When the calendar page turned to April 2020, the prospects for Thoroughbred racing looked bleak. A majority of the biggest tracks that contributed to the business in April were dark.
Aqueduct was closed on March 25 and would not reopen before late fall. Keeneland had cancelled its spring meet. Churchill Downs had earlier postponed its April opening and had already moved the Kentucky Derby to September 5. The Stronach Group California tracks Santa Anita and Golden Gate Fields were also closed in late March.
This left just five Thoroughbred tracks racing in April.
Gulfstream Park had enjoyed a successful winter stakes program, culminating in a strong Florida Derby in late March, but had no Graded stakes scheduled until September 5.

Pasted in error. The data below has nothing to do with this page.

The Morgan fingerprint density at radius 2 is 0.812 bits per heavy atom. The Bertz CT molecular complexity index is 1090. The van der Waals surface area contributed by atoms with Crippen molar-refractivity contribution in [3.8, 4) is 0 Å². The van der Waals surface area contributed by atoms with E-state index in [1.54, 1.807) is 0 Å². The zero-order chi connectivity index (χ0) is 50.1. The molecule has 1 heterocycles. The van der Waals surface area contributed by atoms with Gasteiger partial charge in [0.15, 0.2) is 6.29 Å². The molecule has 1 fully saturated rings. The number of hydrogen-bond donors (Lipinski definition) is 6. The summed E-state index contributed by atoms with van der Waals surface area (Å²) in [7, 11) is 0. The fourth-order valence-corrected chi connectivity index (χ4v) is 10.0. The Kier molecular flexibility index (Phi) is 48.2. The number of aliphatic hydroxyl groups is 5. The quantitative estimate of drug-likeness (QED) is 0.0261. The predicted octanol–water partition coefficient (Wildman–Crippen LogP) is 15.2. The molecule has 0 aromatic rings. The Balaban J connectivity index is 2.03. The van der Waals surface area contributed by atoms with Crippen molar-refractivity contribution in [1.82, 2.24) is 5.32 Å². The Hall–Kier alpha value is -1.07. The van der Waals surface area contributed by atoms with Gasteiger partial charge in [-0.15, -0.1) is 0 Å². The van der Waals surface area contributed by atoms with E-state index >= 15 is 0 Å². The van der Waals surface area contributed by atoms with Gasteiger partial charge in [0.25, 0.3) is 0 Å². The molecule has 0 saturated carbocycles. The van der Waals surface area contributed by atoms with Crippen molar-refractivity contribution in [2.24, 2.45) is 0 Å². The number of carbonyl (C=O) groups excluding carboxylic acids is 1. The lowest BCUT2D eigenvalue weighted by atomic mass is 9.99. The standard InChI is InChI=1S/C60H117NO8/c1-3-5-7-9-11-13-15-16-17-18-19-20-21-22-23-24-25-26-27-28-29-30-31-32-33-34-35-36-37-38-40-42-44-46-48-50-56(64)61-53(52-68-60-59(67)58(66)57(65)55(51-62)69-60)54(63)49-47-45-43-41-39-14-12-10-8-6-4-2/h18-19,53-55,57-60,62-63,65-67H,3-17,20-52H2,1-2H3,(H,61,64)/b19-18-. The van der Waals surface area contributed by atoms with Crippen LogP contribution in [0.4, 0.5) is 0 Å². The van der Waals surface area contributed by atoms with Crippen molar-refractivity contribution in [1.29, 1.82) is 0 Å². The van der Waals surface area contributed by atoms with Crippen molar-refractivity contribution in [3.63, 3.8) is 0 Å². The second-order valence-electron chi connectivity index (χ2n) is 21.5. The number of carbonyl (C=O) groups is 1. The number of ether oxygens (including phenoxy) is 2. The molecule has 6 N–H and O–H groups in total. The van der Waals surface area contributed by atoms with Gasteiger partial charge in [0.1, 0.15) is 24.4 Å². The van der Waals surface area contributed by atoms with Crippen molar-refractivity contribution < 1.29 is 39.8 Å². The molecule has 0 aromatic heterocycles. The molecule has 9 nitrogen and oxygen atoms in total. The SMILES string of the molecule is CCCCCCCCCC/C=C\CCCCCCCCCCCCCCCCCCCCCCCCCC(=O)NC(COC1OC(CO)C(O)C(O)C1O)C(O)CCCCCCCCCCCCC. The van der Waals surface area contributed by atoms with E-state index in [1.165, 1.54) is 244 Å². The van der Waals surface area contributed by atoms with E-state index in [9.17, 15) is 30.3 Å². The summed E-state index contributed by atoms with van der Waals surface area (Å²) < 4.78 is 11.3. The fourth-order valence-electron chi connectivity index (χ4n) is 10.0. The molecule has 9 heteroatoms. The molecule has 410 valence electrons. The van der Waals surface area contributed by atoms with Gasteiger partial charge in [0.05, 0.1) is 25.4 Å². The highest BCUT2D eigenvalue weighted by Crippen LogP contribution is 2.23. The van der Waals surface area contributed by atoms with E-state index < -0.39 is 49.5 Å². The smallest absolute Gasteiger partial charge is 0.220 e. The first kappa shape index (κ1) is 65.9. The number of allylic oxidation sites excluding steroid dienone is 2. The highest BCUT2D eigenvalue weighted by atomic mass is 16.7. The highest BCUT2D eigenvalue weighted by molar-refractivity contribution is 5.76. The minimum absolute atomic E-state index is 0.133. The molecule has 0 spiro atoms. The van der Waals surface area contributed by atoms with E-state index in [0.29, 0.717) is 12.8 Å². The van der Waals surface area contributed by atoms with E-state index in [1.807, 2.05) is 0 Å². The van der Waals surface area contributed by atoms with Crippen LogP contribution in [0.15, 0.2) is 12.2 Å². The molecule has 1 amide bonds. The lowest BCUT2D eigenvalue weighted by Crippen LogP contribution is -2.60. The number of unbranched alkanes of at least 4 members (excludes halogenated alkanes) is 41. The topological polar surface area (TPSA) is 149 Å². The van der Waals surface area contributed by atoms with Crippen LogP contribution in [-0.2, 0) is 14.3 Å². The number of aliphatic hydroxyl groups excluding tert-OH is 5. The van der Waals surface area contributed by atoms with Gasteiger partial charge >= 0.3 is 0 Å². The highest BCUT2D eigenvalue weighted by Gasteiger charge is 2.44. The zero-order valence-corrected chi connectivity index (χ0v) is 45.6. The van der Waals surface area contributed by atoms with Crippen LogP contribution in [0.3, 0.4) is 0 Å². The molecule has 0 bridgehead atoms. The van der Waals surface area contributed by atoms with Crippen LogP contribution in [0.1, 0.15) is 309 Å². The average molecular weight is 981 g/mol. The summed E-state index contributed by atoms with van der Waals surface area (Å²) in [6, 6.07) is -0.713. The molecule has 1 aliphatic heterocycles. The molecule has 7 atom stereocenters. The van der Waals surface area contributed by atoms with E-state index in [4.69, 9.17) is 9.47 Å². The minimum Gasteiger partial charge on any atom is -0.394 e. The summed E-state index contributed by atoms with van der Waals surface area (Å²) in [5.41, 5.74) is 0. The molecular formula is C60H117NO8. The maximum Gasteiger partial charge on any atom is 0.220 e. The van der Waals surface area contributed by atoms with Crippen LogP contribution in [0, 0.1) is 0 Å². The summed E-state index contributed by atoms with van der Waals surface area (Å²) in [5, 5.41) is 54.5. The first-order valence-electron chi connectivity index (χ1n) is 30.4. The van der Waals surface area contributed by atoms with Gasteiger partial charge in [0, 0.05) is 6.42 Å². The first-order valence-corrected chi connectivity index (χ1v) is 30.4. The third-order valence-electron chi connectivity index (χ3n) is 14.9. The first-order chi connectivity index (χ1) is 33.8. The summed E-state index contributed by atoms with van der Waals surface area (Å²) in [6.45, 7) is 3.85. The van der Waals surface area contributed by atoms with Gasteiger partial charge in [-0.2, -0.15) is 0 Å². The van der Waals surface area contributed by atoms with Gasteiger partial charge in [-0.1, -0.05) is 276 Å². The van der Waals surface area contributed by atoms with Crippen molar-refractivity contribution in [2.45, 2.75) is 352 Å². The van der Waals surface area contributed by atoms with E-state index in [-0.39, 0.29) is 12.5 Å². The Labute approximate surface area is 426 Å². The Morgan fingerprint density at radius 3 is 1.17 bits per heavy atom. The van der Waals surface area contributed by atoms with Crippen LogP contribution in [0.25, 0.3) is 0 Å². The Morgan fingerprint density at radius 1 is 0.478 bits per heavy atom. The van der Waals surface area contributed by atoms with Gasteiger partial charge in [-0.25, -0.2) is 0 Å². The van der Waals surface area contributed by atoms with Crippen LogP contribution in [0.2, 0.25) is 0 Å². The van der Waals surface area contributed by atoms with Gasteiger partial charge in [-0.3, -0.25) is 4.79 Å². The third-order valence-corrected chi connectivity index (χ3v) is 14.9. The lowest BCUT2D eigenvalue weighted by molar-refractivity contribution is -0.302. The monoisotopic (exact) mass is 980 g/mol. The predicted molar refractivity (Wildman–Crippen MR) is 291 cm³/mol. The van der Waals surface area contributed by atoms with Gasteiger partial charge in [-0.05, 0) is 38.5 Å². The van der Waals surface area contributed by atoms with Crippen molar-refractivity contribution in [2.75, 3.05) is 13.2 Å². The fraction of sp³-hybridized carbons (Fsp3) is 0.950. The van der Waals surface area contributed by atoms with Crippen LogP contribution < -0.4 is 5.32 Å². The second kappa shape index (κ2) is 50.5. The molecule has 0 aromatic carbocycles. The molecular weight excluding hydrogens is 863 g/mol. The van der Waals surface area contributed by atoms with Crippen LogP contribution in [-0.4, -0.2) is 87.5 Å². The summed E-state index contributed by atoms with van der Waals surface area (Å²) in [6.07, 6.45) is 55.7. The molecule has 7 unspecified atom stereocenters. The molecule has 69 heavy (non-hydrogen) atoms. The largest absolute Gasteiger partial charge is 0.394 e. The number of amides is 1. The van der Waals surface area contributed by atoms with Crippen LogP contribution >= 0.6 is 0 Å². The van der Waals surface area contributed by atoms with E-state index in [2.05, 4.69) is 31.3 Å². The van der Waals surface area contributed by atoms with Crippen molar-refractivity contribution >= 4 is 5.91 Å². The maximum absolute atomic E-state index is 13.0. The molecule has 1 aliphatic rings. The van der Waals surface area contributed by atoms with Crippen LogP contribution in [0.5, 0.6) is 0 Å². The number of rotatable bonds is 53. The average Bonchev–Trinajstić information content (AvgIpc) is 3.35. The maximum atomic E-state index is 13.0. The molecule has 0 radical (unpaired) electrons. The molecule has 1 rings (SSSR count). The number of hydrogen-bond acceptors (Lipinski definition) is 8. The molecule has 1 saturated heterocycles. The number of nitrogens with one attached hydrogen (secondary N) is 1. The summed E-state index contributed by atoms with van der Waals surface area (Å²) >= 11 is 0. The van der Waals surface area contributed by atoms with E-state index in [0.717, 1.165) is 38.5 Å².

Oaklawn Park had a reasonably successful spring meet but, with the postponement of the Kentucky Derby, it was decided to move the Arkansas Derby to its closing day, May 2, which had been the original Kentucky Derby date.
Tampa Bay Downs, similar to Gulfstream, had run through its major stakes program and was scheduled to close on May 3.
Two smaller tracks, Fonner Park in Grand Isle, Nebraska, and Will Rogers Downs, just outside Tulsa, Oklahoma, both ran a three-day race week, Monday-Wednesday, and both had an average daily betting handle of $600,000 in prior years. While I take great pride in the fact that I have been to most racetracks in the U.S., I had never been to either, and neither watched nor bet on a race at either.
The racing industry appeared to be staring disaster in the face.
Look at the basic industry financial numbers for April 2020 compared to April, 2019. The 2020 numbers are brutal: Total purses, racedays, number of races and total starts all down between 65 percent and 79 percent, unprecedented declines.
So it is truly remarkable that average wagering activity was down only 24.4 percent.